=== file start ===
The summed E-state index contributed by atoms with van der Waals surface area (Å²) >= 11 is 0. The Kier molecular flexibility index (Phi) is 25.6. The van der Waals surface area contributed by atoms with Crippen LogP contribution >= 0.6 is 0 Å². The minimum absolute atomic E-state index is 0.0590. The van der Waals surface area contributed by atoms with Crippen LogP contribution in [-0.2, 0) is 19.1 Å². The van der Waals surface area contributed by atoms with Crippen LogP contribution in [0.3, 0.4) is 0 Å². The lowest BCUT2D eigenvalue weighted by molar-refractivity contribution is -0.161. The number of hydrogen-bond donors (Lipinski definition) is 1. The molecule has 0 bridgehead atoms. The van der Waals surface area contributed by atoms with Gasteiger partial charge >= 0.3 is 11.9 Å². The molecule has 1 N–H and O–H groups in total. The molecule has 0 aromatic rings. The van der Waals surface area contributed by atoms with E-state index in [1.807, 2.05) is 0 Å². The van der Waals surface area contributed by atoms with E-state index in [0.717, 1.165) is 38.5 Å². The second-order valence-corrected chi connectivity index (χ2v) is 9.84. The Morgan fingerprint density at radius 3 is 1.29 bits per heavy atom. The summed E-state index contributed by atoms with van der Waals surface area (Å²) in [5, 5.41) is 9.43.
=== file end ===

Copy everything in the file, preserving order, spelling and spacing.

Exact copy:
The summed E-state index contributed by atoms with van der Waals surface area (Å²) >= 11 is 0. The Kier molecular flexibility index (Phi) is 25.6. The van der Waals surface area contributed by atoms with Crippen LogP contribution >= 0.6 is 0 Å². The minimum absolute atomic E-state index is 0.0590. The van der Waals surface area contributed by atoms with Crippen LogP contribution in [-0.2, 0) is 19.1 Å². The van der Waals surface area contributed by atoms with Crippen LogP contribution in [0.3, 0.4) is 0 Å². The lowest BCUT2D eigenvalue weighted by molar-refractivity contribution is -0.161. The number of hydrogen-bond donors (Lipinski definition) is 1. The molecule has 0 bridgehead atoms. The van der Waals surface area contributed by atoms with Gasteiger partial charge >= 0.3 is 11.9 Å². The molecule has 1 N–H and O–H groups in total. The molecule has 0 aromatic rings. The van der Waals surface area contributed by atoms with E-state index in [1.807, 2.05) is 0 Å². The van der Waals surface area contributed by atoms with E-state index in [0.717, 1.165) is 38.5 Å². The second-order valence-corrected chi connectivity index (χ2v) is 9.84. The Morgan fingerprint density at radius 3 is 1.29 bits per heavy atom. The summed E-state index contributed by atoms with van der Waals surface area (Å²) in [5, 5.41) is 9.43.